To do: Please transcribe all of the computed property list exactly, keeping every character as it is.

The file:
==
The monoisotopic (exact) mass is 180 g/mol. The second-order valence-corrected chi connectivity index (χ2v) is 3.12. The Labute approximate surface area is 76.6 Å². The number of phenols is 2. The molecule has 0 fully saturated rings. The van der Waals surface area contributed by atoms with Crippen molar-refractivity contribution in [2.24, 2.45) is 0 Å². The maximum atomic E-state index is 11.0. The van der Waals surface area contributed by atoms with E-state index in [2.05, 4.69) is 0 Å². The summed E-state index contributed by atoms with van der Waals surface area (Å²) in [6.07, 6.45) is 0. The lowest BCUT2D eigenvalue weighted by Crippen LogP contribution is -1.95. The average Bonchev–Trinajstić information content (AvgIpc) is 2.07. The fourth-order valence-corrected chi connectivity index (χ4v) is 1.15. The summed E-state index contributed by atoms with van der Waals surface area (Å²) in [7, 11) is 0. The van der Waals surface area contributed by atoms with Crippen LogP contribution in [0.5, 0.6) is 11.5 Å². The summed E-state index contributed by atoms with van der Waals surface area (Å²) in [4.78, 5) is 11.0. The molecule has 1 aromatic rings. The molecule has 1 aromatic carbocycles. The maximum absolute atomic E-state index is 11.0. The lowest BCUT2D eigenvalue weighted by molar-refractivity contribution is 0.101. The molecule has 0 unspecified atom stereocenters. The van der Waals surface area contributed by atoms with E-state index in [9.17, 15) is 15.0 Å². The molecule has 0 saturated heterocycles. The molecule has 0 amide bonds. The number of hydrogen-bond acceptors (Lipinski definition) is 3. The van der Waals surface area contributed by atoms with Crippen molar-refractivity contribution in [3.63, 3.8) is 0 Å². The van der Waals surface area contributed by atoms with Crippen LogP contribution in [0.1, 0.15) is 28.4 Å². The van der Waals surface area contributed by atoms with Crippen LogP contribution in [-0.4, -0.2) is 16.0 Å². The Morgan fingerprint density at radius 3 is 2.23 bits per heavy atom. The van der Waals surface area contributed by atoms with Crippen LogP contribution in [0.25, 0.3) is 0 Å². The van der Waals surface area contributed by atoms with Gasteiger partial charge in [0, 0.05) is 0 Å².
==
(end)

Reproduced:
The monoisotopic (exact) mass is 180 g/mol. The second-order valence-corrected chi connectivity index (χ2v) is 3.12. The Labute approximate surface area is 76.6 Å². The number of phenols is 2. The molecule has 0 fully saturated rings. The van der Waals surface area contributed by atoms with Crippen molar-refractivity contribution in [2.24, 2.45) is 0 Å². The maximum atomic E-state index is 11.0. The van der Waals surface area contributed by atoms with E-state index in [2.05, 4.69) is 0 Å². The summed E-state index contributed by atoms with van der Waals surface area (Å²) in [6.07, 6.45) is 0. The lowest BCUT2D eigenvalue weighted by Crippen LogP contribution is -1.95. The average Bonchev–Trinajstić information content (AvgIpc) is 2.07. The fourth-order valence-corrected chi connectivity index (χ4v) is 1.15. The summed E-state index contributed by atoms with van der Waals surface area (Å²) in [7, 11) is 0. The van der Waals surface area contributed by atoms with Crippen LogP contribution in [0.5, 0.6) is 11.5 Å². The summed E-state index contributed by atoms with van der Waals surface area (Å²) in [4.78, 5) is 11.0. The molecule has 1 aromatic rings. The molecule has 1 aromatic carbocycles. The maximum absolute atomic E-state index is 11.0. The lowest BCUT2D eigenvalue weighted by molar-refractivity contribution is 0.101. The molecule has 0 unspecified atom stereocenters. The van der Waals surface area contributed by atoms with E-state index in [9.17, 15) is 15.0 Å². The molecule has 0 saturated heterocycles. The molecule has 0 amide bonds. The number of hydrogen-bond acceptors (Lipinski definition) is 3. The van der Waals surface area contributed by atoms with Crippen molar-refractivity contribution in [3.63, 3.8) is 0 Å². The van der Waals surface area contributed by atoms with Crippen LogP contribution in [0.1, 0.15) is 28.4 Å². The van der Waals surface area contributed by atoms with Crippen LogP contribution in [-0.4, -0.2) is 16.0 Å². The Morgan fingerprint density at radius 3 is 2.23 bits per heavy atom. The van der Waals surface area contributed by atoms with Crippen LogP contribution in [0.25, 0.3) is 0 Å². The van der Waals surface area contributed by atoms with Gasteiger partial charge in [0, 0.05) is 0 Å².